(Mary Schuermann Kuhlman/Indiana News Service) If you want to contribute to more than a century of science about the feathered friends in your community, the Audubon Society’s 120th Christmas Bird Count is under way.
In designated areas of Indiana, volunteer groups are spanning out over a 15-mile radius and counting every bird they see or hear.
Brad Bumgardner, executive director of the Indiana Audubon Society, explains it began in 1900 and now is the longest running census of wildlife in the world.
“It was a tradition to go out on Christmas Day and shoot every bird you saw, and a guy by the name of Frank Chapman said, ‘You know, instead of shooting them all, why don’t we count them instead?'” Bumgardner relates. “And since then, 120 years later, it’s being done worldwide.”
Indiana’s 2018 included several bird species with record high counts including black vulture, golden eagle, snowy owl, red-bellied woodpecker, winter wren and fox sparrow. The bird count began over the weekend and events are scheduled through Jan. 5.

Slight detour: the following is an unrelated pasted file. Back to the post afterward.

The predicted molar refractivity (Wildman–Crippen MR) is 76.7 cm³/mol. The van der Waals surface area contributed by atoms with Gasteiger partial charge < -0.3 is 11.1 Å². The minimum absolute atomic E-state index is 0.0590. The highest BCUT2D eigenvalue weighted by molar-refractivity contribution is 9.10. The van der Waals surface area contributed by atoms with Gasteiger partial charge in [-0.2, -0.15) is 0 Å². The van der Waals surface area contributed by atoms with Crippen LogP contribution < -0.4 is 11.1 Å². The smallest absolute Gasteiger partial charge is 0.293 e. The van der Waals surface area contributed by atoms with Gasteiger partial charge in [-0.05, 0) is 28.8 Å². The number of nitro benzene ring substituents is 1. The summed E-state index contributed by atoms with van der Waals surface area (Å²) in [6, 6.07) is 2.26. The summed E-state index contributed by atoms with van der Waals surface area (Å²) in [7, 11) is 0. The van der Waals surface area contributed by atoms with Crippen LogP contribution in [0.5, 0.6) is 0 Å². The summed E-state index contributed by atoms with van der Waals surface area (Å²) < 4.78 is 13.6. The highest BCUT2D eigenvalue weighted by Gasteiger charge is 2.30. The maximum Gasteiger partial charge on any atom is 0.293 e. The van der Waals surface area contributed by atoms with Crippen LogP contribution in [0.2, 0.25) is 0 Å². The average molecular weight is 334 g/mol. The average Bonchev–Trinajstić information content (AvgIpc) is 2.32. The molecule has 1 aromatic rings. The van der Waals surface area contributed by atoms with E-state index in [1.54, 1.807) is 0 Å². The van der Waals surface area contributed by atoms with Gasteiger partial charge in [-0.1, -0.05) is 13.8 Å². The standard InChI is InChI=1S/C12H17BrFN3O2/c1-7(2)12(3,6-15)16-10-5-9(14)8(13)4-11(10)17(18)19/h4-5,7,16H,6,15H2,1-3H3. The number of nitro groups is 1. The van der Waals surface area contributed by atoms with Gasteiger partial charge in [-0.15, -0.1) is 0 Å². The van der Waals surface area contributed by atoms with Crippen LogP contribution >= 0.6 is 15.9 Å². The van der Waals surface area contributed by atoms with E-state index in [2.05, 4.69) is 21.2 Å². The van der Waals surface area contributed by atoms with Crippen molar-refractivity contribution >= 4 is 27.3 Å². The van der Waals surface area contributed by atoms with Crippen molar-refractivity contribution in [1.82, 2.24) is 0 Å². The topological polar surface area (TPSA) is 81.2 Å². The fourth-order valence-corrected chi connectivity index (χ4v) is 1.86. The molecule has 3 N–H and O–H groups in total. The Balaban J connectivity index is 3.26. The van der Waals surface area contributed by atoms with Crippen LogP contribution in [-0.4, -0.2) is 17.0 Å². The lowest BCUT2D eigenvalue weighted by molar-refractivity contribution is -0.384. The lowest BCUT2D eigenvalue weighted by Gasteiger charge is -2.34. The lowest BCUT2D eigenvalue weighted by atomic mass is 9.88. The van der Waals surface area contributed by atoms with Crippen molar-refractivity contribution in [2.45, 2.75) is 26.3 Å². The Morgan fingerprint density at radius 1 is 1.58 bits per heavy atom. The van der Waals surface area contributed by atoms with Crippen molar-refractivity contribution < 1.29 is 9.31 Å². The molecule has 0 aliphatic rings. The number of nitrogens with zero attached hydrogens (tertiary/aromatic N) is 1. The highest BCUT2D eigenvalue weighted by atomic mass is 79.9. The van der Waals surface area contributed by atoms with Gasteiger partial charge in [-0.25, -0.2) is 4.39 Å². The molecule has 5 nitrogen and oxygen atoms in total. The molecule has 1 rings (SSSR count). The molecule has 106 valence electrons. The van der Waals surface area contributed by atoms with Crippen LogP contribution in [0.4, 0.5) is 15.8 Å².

The counts are used to study the long-term health and status of bird populations across North America, helping to inform strategies to protect birds and their habitats.
Bumgardner says species come and go over the decades, which can happen with changes in land use or climate change.
“So things such as winter finches were much more abundant in Indiana in the 1970s and early ’80s, and a lot of them just aren’t moving as far south now as they’re looking for food supplies,” he states.
A recent study found that more than 3 billion birds have been lost in North America in the past 50 years.
Another study found North American migratory birds have been getting smaller, and their wingspans wider, over the past four decades – changes attributed to a warming climate.